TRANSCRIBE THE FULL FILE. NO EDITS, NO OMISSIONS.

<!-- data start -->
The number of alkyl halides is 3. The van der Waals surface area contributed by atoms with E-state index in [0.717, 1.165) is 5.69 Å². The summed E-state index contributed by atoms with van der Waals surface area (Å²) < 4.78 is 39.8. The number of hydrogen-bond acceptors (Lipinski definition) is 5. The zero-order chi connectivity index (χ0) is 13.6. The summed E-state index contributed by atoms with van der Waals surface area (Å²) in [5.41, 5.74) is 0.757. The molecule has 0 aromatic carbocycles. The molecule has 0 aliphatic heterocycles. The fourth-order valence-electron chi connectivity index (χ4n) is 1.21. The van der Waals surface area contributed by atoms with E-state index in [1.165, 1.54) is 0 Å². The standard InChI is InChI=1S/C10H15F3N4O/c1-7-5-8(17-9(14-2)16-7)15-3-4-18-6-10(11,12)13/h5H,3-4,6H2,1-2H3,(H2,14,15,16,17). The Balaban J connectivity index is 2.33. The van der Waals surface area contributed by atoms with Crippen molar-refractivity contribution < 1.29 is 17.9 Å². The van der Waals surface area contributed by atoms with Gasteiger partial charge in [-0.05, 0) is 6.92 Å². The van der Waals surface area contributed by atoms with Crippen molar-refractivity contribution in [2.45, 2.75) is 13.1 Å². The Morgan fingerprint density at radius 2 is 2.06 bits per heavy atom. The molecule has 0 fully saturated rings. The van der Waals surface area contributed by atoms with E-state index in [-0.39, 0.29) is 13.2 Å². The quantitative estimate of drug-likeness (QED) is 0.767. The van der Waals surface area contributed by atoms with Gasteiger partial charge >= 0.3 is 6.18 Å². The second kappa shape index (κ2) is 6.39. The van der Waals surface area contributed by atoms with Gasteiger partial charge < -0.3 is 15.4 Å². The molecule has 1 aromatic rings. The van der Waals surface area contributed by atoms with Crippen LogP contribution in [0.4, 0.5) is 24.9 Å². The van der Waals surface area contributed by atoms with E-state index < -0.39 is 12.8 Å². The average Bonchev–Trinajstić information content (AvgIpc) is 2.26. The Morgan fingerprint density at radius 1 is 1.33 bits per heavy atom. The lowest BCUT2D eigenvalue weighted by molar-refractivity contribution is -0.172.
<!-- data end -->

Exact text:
The number of alkyl halides is 3. The van der Waals surface area contributed by atoms with E-state index in [0.717, 1.165) is 5.69 Å². The summed E-state index contributed by atoms with van der Waals surface area (Å²) < 4.78 is 39.8. The number of hydrogen-bond acceptors (Lipinski definition) is 5. The zero-order chi connectivity index (χ0) is 13.6. The summed E-state index contributed by atoms with van der Waals surface area (Å²) in [5.41, 5.74) is 0.757. The molecule has 0 aromatic carbocycles. The molecule has 0 aliphatic heterocycles. The fourth-order valence-electron chi connectivity index (χ4n) is 1.21. The van der Waals surface area contributed by atoms with E-state index in [1.165, 1.54) is 0 Å². The standard InChI is InChI=1S/C10H15F3N4O/c1-7-5-8(17-9(14-2)16-7)15-3-4-18-6-10(11,12)13/h5H,3-4,6H2,1-2H3,(H2,14,15,16,17). The Balaban J connectivity index is 2.33. The van der Waals surface area contributed by atoms with Crippen molar-refractivity contribution < 1.29 is 17.9 Å². The van der Waals surface area contributed by atoms with Gasteiger partial charge in [-0.05, 0) is 6.92 Å². The van der Waals surface area contributed by atoms with Crippen molar-refractivity contribution in [2.45, 2.75) is 13.1 Å². The Morgan fingerprint density at radius 2 is 2.06 bits per heavy atom. The molecule has 0 fully saturated rings. The van der Waals surface area contributed by atoms with E-state index in [-0.39, 0.29) is 13.2 Å². The quantitative estimate of drug-likeness (QED) is 0.767. The van der Waals surface area contributed by atoms with Gasteiger partial charge >= 0.3 is 6.18 Å². The second kappa shape index (κ2) is 6.39. The van der Waals surface area contributed by atoms with Gasteiger partial charge < -0.3 is 15.4 Å². The molecule has 1 aromatic rings. The van der Waals surface area contributed by atoms with Crippen LogP contribution in [0.4, 0.5) is 24.9 Å². The van der Waals surface area contributed by atoms with E-state index < -0.39 is 12.8 Å². The average Bonchev–Trinajstić information content (AvgIpc) is 2.26. The Morgan fingerprint density at radius 1 is 1.33 bits per heavy atom. The lowest BCUT2D eigenvalue weighted by molar-refractivity contribution is -0.172.